The Premier League continues to work in collaboration with local broadcast partner Astro to raise awareness of the dangers of illegal streaming in Malaysia, launching its latest Boot Out Piracy campaign on Monday.
Returning for a third year in Malaysia, the latest campaign features Premier League stars including Liverpool defender Trent Alexander-Arnold, Manchester City’s Ilkay Gundogan, Leicester City striker Jamie Vardy and Leeds United’s Jack Harrison.
They appear in a series of videos which will feature across broadcast and digital channels to raise awareness of the security risks of viewing Premier League football on illegal websites and devices, as well as the disrupted viewing experience presented by illegal streaming.
Fans who watch on unauthorised websites or streaming devices could potentially be at risk of their bank accounts being hacked, identity theft, or their devices being locked for ransom.
Their viewing experience is also likely to be disrupted by sub-optimal video quality, delays and numerous pop-up ads.
"As the official broadcaster of the Premier League in Malaysia, Astro offers the best and the most premium viewing experience for all 380 matches in HD and selected matches in 4K UHD as well as money-can’t-buy-experiences," said Nicholas John, Astro's Head of Sports.
"Piracy deeply hurts our ability to keep serving sports fans and commercial enterprises. We are committed in working closely with the authorities, industry players and content partners in battling piracy.
"We are pleased to collaborate with the Premier League in the Boot Out Piracy campaign in educating sports fans of the dangers of illegal streaming, and we would like to urge all Malaysians and commercial enterprises to only watch live sports on legal and high-quality platforms.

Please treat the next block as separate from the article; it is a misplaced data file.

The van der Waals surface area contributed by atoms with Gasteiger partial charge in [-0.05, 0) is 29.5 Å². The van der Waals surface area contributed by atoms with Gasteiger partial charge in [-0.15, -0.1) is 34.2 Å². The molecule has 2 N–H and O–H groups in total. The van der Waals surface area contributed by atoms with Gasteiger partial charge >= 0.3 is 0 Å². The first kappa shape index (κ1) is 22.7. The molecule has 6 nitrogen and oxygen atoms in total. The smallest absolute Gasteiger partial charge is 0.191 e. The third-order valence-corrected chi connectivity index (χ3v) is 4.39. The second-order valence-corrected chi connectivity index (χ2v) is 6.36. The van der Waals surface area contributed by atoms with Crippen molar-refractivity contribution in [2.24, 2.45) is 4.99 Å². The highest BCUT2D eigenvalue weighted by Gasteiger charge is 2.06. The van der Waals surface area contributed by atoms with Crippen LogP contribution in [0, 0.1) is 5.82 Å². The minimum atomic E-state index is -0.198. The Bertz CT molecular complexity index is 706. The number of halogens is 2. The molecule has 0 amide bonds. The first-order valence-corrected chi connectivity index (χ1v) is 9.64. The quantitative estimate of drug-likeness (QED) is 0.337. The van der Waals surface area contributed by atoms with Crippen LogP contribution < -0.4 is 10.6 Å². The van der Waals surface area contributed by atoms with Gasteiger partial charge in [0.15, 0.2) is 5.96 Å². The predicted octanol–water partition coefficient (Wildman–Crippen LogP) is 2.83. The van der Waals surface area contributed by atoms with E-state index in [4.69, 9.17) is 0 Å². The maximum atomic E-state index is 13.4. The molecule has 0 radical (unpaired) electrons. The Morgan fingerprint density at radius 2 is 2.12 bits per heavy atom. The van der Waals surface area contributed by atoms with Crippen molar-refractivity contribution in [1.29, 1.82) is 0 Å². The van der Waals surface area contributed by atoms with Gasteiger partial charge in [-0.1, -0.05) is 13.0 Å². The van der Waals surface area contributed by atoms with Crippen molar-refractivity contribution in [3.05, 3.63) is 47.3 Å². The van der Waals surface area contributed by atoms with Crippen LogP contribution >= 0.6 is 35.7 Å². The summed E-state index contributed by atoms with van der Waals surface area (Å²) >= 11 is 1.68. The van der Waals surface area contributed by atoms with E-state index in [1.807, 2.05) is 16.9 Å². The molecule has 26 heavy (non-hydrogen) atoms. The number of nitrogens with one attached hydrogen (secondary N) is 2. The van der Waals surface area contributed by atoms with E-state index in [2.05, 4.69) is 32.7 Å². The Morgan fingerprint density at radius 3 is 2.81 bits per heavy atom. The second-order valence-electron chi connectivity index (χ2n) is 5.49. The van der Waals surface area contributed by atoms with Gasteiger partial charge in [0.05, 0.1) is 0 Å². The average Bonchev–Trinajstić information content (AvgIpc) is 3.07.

"We welcome the Copyright (Amendment) Act 2022, which sees the introduction of new streaming and linking-related offences including a law against those providing or sharing access to an online location containing pirated works. Anyone found guilty can be fined up to RM200,000, be imprisoned up to 20 years, or both."
In the past few years, legal action were successfully taken against pirate operations, resulting in the blocking of over 70 pirate website domains as well as criminally prosecuting an illegal streaming device seller for the first time in Malaysia.
In February 2021, a woman in Selangor was fined RM30,000 after pleading guilty to owning and selling TV boxes that allowed users to acess Astro channels illegally.
She was the first individual to be sentenced under Section 232 of the Communications and Multimedia Act 1998.